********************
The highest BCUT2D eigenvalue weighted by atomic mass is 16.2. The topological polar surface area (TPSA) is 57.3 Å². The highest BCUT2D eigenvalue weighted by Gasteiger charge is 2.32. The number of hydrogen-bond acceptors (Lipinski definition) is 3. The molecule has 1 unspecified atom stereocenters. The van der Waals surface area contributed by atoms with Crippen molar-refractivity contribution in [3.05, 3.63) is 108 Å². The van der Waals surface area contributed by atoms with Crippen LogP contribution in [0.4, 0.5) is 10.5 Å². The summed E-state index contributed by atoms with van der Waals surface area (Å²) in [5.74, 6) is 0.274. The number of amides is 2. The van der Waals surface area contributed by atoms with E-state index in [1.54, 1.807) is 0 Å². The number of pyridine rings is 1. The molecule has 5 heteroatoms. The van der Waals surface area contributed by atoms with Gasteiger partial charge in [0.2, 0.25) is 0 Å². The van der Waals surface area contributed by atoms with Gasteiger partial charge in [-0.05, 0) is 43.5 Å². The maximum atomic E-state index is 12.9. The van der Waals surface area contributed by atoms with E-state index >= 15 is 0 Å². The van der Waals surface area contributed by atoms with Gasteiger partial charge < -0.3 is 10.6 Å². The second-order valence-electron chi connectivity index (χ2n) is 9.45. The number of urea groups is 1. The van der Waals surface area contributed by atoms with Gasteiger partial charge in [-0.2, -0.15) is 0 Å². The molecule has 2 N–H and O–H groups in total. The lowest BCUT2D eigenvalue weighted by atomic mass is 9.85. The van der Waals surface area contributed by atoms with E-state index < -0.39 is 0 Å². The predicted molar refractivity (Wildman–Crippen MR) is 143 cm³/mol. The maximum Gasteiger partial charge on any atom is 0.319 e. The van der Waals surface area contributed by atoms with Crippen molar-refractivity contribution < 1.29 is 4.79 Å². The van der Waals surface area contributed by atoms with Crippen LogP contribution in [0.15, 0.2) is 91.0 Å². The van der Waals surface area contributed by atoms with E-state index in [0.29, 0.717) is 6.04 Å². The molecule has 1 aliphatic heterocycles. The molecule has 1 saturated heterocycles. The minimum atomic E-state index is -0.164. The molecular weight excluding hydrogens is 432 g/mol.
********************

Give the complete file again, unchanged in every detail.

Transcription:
The highest BCUT2D eigenvalue weighted by atomic mass is 16.2. The topological polar surface area (TPSA) is 57.3 Å². The highest BCUT2D eigenvalue weighted by Gasteiger charge is 2.32. The number of hydrogen-bond acceptors (Lipinski definition) is 3. The molecule has 1 unspecified atom stereocenters. The van der Waals surface area contributed by atoms with Crippen molar-refractivity contribution in [3.05, 3.63) is 108 Å². The van der Waals surface area contributed by atoms with Crippen LogP contribution in [0.4, 0.5) is 10.5 Å². The summed E-state index contributed by atoms with van der Waals surface area (Å²) in [5.74, 6) is 0.274. The number of amides is 2. The van der Waals surface area contributed by atoms with E-state index in [1.54, 1.807) is 0 Å². The number of pyridine rings is 1. The molecule has 5 heteroatoms. The van der Waals surface area contributed by atoms with Gasteiger partial charge in [0.2, 0.25) is 0 Å². The van der Waals surface area contributed by atoms with Gasteiger partial charge in [-0.05, 0) is 43.5 Å². The maximum atomic E-state index is 12.9. The van der Waals surface area contributed by atoms with E-state index >= 15 is 0 Å². The van der Waals surface area contributed by atoms with Gasteiger partial charge < -0.3 is 10.6 Å². The second-order valence-electron chi connectivity index (χ2n) is 9.45. The number of urea groups is 1. The van der Waals surface area contributed by atoms with Gasteiger partial charge in [-0.2, -0.15) is 0 Å². The molecule has 2 N–H and O–H groups in total. The lowest BCUT2D eigenvalue weighted by atomic mass is 9.85. The van der Waals surface area contributed by atoms with E-state index < -0.39 is 0 Å². The predicted molar refractivity (Wildman–Crippen MR) is 143 cm³/mol. The maximum Gasteiger partial charge on any atom is 0.319 e. The van der Waals surface area contributed by atoms with Crippen molar-refractivity contribution < 1.29 is 4.79 Å². The van der Waals surface area contributed by atoms with Crippen LogP contribution in [0.15, 0.2) is 91.0 Å². The van der Waals surface area contributed by atoms with E-state index in [0.29, 0.717) is 6.04 Å². The molecule has 1 aliphatic heterocycles. The molecule has 1 saturated heterocycles. The minimum atomic E-state index is -0.164. The molecular weight excluding hydrogens is 432 g/mol.